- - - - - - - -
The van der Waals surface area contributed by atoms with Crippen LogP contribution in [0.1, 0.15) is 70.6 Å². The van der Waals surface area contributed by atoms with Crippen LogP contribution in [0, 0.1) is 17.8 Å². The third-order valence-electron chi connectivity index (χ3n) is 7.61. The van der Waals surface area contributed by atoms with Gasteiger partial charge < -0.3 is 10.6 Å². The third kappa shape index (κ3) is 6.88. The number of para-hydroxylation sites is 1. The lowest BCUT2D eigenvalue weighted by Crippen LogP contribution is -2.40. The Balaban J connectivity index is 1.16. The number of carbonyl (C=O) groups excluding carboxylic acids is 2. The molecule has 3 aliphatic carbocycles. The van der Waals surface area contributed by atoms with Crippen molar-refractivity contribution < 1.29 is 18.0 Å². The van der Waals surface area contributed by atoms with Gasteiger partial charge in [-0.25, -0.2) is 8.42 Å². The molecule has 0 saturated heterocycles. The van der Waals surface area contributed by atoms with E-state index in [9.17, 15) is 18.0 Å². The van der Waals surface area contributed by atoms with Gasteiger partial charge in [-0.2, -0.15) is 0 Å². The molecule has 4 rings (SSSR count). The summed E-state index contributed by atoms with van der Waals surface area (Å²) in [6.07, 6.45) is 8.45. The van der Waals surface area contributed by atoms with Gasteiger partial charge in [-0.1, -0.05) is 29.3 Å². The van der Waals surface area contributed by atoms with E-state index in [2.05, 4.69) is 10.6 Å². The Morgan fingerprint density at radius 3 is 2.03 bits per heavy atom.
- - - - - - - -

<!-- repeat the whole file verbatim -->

The van der Waals surface area contributed by atoms with Crippen LogP contribution in [0.1, 0.15) is 70.6 Å². The van der Waals surface area contributed by atoms with Crippen LogP contribution in [0, 0.1) is 17.8 Å². The third-order valence-electron chi connectivity index (χ3n) is 7.61. The van der Waals surface area contributed by atoms with Gasteiger partial charge < -0.3 is 10.6 Å². The third kappa shape index (κ3) is 6.88. The number of para-hydroxylation sites is 1. The lowest BCUT2D eigenvalue weighted by Crippen LogP contribution is -2.40. The Balaban J connectivity index is 1.16. The number of carbonyl (C=O) groups excluding carboxylic acids is 2. The molecule has 3 aliphatic carbocycles. The van der Waals surface area contributed by atoms with Crippen molar-refractivity contribution < 1.29 is 18.0 Å². The van der Waals surface area contributed by atoms with Gasteiger partial charge in [-0.25, -0.2) is 8.42 Å². The molecule has 0 saturated heterocycles. The van der Waals surface area contributed by atoms with E-state index in [9.17, 15) is 18.0 Å². The van der Waals surface area contributed by atoms with Gasteiger partial charge in [-0.2, -0.15) is 0 Å². The molecule has 4 rings (SSSR count). The summed E-state index contributed by atoms with van der Waals surface area (Å²) in [6.07, 6.45) is 8.45. The van der Waals surface area contributed by atoms with Gasteiger partial charge in [-0.1, -0.05) is 29.3 Å². The van der Waals surface area contributed by atoms with E-state index in [2.05, 4.69) is 10.6 Å². The Morgan fingerprint density at radius 3 is 2.03 bits per heavy atom.